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Dental x-rays linked to most common brain tumour

Dental X Rays Tumour

Washington, April 10 (Agency)

Frequent dental x-rays have been linked with higher risk of developing meningioma, the most commonly diagnosed primary brain tumour, says a new study.

 

The findings suggest that moderate use of this form of imaging benefits some patients, although dental x-rays may be necessary in particular cases.

 

Dental x-rays are the most common synthetic source of exposure to ionizing radiation for individuals, the primary environmental risk factor for developing meningioma, the journal Cancer reports.

 

Elizabeth Claus, of Yale University School of Medicine in New Haven and Brigham and Women's Hospital in Boston, and her colleagues studied information from 1,433 patients diagnosed with meningioma.

 

"The study presents an ideal opportunity in public health to increase awareness regarding the optimal use of dental x-rays, which unlike many risk factors is modifiable," said Claus, according to an Yale statement.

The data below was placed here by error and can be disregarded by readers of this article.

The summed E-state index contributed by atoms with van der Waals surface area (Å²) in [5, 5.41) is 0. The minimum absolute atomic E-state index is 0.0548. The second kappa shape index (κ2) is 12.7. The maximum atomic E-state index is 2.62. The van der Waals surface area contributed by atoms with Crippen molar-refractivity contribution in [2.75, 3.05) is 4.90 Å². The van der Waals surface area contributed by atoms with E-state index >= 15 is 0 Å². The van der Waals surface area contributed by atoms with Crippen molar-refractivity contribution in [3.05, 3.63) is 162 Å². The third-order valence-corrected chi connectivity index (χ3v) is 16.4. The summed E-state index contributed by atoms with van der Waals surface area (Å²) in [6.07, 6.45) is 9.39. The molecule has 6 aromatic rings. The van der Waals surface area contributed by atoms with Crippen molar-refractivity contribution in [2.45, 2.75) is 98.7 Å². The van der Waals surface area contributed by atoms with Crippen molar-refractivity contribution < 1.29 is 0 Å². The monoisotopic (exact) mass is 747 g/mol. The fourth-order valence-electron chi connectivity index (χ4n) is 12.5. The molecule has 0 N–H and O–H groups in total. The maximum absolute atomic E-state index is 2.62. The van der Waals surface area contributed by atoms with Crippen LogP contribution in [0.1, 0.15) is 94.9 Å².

They were aged between 20 and 79 years -- natives of Connecticut, Massachusetts, North Carolina, the San Francisco Bay Area, and eight counties in Houston, Texas -- between May 1, 2006 and April 28, 2011.

 

The investigators also studied information from a group of 1,350 individuals who had similar characteristics but who had not been diagnosed with a meningioma.

 

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Over a lifetime, patients with meningioma were more than twice as likely as the second group to report having ever had a bitewing exam, which uses an x-ray film held in place by a tab between the teeth.

 

Individuals undergoing bitewing exams on a yearly or more frequent basis were 1.4 to 1.9 times as likely to develop meningioma as controls. (Risks differed depending on the age at which the exams were done).

 

An increased risk of meningioma was also linked with panorex exams (which are taken outside of the mouth and show all of the teeth on one film) taken at a young age or on a yearly or more frequent basis.

 

Individuals who reported receiving these exams when they were younger than 10 years old had a 4.9 times increased risk of developing meningioma.

 

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